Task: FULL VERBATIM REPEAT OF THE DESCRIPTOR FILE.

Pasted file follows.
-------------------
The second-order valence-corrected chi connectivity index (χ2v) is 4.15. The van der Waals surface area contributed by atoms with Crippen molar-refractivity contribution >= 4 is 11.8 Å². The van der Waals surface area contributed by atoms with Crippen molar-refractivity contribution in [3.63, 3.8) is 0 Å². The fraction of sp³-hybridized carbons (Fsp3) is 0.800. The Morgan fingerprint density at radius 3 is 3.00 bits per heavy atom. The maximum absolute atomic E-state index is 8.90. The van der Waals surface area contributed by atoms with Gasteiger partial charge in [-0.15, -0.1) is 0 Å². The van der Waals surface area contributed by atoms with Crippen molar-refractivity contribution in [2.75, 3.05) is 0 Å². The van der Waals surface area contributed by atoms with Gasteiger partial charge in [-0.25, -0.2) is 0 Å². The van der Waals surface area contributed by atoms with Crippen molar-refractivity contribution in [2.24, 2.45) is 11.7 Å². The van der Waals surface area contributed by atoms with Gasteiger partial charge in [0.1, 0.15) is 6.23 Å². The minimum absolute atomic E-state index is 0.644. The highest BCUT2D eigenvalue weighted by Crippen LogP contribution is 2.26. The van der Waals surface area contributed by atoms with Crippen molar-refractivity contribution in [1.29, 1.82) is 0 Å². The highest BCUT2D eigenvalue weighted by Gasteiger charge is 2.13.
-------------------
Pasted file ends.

The second-order valence-corrected chi connectivity index (χ2v) is 4.15. The van der Waals surface area contributed by atoms with Crippen molar-refractivity contribution >= 4 is 11.8 Å². The van der Waals surface area contributed by atoms with Crippen molar-refractivity contribution in [3.63, 3.8) is 0 Å². The fraction of sp³-hybridized carbons (Fsp3) is 0.800. The Morgan fingerprint density at radius 3 is 3.00 bits per heavy atom. The maximum absolute atomic E-state index is 8.90. The van der Waals surface area contributed by atoms with Gasteiger partial charge in [-0.15, -0.1) is 0 Å². The van der Waals surface area contributed by atoms with Crippen molar-refractivity contribution in [2.75, 3.05) is 0 Å². The van der Waals surface area contributed by atoms with Gasteiger partial charge in [-0.25, -0.2) is 0 Å². The van der Waals surface area contributed by atoms with Crippen molar-refractivity contribution in [2.24, 2.45) is 11.7 Å². The van der Waals surface area contributed by atoms with Gasteiger partial charge in [0.1, 0.15) is 6.23 Å². The minimum absolute atomic E-state index is 0.644. The highest BCUT2D eigenvalue weighted by Crippen LogP contribution is 2.26. The van der Waals surface area contributed by atoms with Crippen molar-refractivity contribution in [1.29, 1.82) is 0 Å². The highest BCUT2D eigenvalue weighted by Gasteiger charge is 2.13.